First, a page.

When the Hebrew nation found themselves wandering the desert in Exodus 16, they were only about one month removed from their escape from Egypt, an adventure replete with a miraculous crossing of the Red Sea and pillars of cloud and fire acting as their personal vanguards. They went without water as they crossed through the desert Shur. They quickly found themselves running out of food, and so they grumbled.
I find it interesting that the Hebrew word used here for “grumble” can also mean “to murmur” or “to dwell.” Perhaps that’s a clever turn of phrase, painting the image of thousands of people – a nation that should be living in a state of wonder and gratitude – pitching their tents with poles made of whining and tent clothes of snivel.
To be fair, with three thousand years of history between them and the unequaled comfort and excess of American wealth, it’s easy for me to say that they should have had the faith and foresight that God would provide. I have never faced starvation or really anything more than mild hunger. It’s worth noting that, for all their bellyaching, the Israelites weren’t questioning God, but Moses and Aaron. “If only we had died by the Lord’s hand in Egypt! There we sat around pots of meat and ate all the food we wanted, but you have brought us out into this desert to starve this entire assembly to death.”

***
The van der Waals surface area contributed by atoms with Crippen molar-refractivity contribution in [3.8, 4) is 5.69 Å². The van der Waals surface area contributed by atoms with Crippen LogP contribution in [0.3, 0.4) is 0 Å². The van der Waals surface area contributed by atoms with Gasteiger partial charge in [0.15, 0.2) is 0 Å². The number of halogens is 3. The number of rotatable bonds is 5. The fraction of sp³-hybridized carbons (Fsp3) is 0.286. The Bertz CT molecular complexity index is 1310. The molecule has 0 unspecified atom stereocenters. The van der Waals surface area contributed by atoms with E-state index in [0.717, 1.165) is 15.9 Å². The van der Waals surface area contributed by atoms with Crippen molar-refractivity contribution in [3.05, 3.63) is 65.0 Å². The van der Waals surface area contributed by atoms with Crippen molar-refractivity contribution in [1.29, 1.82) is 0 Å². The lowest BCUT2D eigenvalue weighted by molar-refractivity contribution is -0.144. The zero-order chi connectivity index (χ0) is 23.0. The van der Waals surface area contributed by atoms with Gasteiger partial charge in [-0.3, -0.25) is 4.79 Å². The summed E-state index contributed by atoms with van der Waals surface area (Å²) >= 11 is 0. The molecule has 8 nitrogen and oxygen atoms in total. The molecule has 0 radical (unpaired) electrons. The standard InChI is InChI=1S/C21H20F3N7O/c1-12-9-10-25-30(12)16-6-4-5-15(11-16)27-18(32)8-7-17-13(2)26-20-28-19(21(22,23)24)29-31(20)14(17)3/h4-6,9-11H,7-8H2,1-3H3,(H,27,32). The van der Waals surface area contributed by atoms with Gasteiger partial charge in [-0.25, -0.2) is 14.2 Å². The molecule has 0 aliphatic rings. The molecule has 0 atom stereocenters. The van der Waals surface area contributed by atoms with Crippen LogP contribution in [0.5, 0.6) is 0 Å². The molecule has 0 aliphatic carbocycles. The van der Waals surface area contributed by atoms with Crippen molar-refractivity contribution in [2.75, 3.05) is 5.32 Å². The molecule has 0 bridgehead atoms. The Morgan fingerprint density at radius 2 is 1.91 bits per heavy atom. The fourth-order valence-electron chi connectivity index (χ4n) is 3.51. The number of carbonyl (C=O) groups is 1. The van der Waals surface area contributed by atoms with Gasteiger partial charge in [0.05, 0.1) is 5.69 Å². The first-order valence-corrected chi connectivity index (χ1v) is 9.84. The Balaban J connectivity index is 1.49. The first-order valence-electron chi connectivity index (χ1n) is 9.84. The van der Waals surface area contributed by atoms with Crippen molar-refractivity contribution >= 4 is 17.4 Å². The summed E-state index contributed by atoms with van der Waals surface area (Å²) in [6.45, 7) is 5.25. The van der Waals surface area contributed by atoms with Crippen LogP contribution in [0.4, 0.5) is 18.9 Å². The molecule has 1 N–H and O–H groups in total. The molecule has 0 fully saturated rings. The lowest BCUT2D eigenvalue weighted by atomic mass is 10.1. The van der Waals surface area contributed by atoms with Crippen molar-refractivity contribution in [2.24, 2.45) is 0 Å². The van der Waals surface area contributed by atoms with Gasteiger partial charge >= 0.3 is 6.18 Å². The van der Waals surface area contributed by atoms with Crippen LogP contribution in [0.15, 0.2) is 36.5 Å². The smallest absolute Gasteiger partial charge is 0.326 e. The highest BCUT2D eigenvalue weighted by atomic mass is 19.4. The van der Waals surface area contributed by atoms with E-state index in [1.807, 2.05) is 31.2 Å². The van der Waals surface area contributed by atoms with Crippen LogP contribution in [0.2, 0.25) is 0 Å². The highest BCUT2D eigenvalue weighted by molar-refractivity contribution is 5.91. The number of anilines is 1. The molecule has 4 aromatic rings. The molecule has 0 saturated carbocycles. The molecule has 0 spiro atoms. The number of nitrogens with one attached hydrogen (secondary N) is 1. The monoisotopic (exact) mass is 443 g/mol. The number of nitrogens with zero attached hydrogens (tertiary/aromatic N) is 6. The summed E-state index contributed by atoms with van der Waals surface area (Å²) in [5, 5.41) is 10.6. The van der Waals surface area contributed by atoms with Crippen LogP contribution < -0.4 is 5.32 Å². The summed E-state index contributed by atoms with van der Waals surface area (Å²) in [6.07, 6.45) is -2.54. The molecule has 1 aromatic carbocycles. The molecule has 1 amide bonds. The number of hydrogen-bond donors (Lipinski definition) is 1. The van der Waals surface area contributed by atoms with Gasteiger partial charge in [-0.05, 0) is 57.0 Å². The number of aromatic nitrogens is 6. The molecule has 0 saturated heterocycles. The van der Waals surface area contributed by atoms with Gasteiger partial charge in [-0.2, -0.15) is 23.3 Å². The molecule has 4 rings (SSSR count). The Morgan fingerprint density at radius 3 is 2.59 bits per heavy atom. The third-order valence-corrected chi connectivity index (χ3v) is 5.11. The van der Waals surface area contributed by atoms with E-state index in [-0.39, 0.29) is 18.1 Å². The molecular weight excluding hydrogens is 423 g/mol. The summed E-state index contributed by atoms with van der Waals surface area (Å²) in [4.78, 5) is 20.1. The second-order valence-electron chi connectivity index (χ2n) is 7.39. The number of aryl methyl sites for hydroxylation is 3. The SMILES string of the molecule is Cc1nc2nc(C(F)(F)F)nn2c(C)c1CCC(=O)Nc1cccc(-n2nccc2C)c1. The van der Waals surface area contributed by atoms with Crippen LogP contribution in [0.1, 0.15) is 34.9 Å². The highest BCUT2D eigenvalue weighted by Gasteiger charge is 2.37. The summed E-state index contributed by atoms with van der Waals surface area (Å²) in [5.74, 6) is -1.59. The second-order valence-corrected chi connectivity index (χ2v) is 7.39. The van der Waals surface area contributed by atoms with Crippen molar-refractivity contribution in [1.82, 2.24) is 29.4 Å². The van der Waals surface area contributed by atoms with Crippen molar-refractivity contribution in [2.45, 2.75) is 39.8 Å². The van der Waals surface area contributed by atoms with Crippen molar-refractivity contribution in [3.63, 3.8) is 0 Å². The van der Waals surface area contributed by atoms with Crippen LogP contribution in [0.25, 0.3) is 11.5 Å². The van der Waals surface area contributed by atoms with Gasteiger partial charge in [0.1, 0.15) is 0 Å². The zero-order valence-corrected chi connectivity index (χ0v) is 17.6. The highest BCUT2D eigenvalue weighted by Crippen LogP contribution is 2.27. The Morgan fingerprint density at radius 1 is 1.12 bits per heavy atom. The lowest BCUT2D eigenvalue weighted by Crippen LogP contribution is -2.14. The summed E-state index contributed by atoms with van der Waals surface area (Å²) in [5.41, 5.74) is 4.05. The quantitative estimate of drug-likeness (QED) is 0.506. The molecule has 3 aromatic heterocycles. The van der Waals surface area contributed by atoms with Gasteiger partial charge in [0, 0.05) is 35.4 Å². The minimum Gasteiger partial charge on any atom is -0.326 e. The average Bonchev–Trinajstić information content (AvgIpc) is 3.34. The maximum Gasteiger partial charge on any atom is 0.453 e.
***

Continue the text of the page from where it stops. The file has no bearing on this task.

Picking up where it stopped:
Either way, God heard their grumbling and intervened, sending a flock of quail into their camp that night (quail are notoriously easy to catch, even without nets, after they have exhausted themselves from flight) and arranging for white, honey-flavored flecks of bread to hitch a ride on the morning dew. The fact that the manna was only good for one day was a nice, but subtle, reminder that they must collect God’s provision daily: they could store it for later use. “At twilight you will eat meat, and in the morning you will be filled with bread. Then you will know that I am the Lord your God.”
Likewise, I believe we must daily find our worth in Christ. Next week, I’ll explore how that works.
A version of this post was originally published on TheDyingAway